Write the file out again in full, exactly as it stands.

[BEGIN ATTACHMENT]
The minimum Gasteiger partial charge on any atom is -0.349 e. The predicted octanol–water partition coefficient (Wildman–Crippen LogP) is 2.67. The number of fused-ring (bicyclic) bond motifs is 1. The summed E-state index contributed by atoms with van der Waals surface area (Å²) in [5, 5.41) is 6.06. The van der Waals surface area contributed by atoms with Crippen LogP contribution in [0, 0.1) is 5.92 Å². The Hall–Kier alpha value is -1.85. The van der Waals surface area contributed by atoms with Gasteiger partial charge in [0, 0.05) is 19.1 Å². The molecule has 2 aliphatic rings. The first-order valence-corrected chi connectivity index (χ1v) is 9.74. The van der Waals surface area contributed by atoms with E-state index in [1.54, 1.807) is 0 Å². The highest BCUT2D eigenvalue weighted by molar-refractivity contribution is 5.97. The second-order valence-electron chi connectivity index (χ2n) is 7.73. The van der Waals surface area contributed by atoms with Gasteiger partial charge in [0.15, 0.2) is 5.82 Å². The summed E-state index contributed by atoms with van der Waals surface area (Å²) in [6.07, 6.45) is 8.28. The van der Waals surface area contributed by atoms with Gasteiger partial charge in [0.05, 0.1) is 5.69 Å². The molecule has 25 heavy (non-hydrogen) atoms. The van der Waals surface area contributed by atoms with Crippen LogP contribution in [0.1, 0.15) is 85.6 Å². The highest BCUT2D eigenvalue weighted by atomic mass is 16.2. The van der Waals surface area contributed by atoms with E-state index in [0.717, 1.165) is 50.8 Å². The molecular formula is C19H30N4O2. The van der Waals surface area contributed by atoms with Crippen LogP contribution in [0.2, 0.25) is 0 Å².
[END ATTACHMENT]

The minimum Gasteiger partial charge on any atom is -0.349 e. The predicted octanol–water partition coefficient (Wildman–Crippen LogP) is 2.67. The number of fused-ring (bicyclic) bond motifs is 1. The summed E-state index contributed by atoms with van der Waals surface area (Å²) in [5, 5.41) is 6.06. The van der Waals surface area contributed by atoms with Crippen LogP contribution in [0, 0.1) is 5.92 Å². The Hall–Kier alpha value is -1.85. The van der Waals surface area contributed by atoms with Gasteiger partial charge in [0, 0.05) is 19.1 Å². The molecule has 2 aliphatic rings. The first-order valence-corrected chi connectivity index (χ1v) is 9.74. The van der Waals surface area contributed by atoms with E-state index in [1.54, 1.807) is 0 Å². The highest BCUT2D eigenvalue weighted by molar-refractivity contribution is 5.97. The second-order valence-electron chi connectivity index (χ2n) is 7.73. The van der Waals surface area contributed by atoms with Gasteiger partial charge in [0.15, 0.2) is 5.82 Å². The summed E-state index contributed by atoms with van der Waals surface area (Å²) in [6.07, 6.45) is 8.28. The van der Waals surface area contributed by atoms with Gasteiger partial charge in [0.05, 0.1) is 5.69 Å². The molecule has 25 heavy (non-hydrogen) atoms. The van der Waals surface area contributed by atoms with Crippen LogP contribution in [0.1, 0.15) is 85.6 Å². The highest BCUT2D eigenvalue weighted by atomic mass is 16.2. The van der Waals surface area contributed by atoms with E-state index in [0.717, 1.165) is 50.8 Å². The molecular formula is C19H30N4O2. The van der Waals surface area contributed by atoms with Crippen LogP contribution in [0.2, 0.25) is 0 Å².